Once again, I left the hard choices to my Canon PowerShot—though I made sure it was in Macro mode first. And once again the camera chose well: an aperture of ƒ/4 and a shutter speed of 1/320th of a second. Knowing that the depth of field would be much reduced with the aperture stopped down this far, I focused on the nearest flower's most distant petals. The result? See for yourself. The water droplets on the petals stand out in sharp relief, while the daisies in the background are mere ghostly presences, the surrounding grasses little more than variegated shades of green. In the soft light from a storm-washed sky, Auto mode gave me exactly what I wanted.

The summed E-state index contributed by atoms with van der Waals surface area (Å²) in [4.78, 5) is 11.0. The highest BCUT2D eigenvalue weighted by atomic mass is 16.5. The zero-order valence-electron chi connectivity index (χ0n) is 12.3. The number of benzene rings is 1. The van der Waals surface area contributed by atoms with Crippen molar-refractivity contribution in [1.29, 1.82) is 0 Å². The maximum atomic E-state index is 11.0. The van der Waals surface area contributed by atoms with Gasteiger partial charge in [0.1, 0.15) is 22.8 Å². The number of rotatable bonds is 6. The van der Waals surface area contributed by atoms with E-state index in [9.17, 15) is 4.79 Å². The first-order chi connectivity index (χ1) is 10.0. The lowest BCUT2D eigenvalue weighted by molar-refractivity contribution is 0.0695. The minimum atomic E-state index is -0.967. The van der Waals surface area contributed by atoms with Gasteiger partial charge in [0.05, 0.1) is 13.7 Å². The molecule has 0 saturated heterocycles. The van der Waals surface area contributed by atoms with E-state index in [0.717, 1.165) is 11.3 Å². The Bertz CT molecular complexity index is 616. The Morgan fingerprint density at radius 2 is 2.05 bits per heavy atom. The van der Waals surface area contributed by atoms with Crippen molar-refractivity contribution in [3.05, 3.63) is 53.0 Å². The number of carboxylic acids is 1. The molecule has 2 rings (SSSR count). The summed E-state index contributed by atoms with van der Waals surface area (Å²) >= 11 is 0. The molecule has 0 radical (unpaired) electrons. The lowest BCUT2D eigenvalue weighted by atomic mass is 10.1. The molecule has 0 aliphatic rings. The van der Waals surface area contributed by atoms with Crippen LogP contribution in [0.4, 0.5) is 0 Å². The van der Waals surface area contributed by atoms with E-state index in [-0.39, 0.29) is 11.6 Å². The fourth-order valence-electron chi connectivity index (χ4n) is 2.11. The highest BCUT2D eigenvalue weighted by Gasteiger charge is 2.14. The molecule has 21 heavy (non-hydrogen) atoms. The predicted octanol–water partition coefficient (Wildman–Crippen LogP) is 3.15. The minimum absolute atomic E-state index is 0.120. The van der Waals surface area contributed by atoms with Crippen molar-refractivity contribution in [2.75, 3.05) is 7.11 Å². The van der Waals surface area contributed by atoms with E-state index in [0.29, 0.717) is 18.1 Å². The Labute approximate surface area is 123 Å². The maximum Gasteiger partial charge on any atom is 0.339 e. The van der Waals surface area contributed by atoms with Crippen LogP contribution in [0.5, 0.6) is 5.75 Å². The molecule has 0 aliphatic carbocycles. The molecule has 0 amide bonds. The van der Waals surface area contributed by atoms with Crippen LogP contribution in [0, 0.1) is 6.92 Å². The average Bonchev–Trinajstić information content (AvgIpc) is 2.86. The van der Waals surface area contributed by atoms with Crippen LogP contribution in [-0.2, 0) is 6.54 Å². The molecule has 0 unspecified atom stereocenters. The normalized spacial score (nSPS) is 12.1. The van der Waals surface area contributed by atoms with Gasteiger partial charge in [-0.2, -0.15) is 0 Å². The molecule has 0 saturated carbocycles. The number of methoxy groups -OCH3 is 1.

Often, however, it's low light itself that's the problem. Luckily, over the decades that I've been snapping away I've collected a few…
Bright Ideas for Dealing With Dim Light
When you get close—and you don't have much choice in macrophotography, do you?—your own body frequently casts a shadow on your subject. The obscuring foliage of forest and thicket compounds the difficulty, and when you take into account the need to balance shutter speed and aperture, you're frequently left entirely in the dark. In desperation, you may be tempted to use your camera's built-in flash, but I'm seldom happy with the result. Here the problem is too much light, so much that all detail is lost in the glare. Off-camera strobes and illumination techniques adapted from the studio can be used, of course, and even a flashlight can be pressed into service in a pinch, but I prefer the simplicity and challenge of shooting in natural light whenever I can. That doesn't mean I don't try to make the best use of what nature provides, however. Most often this involves using a reflector of some sort. It needn't be anything very elaborate. Here are a few of my favorites: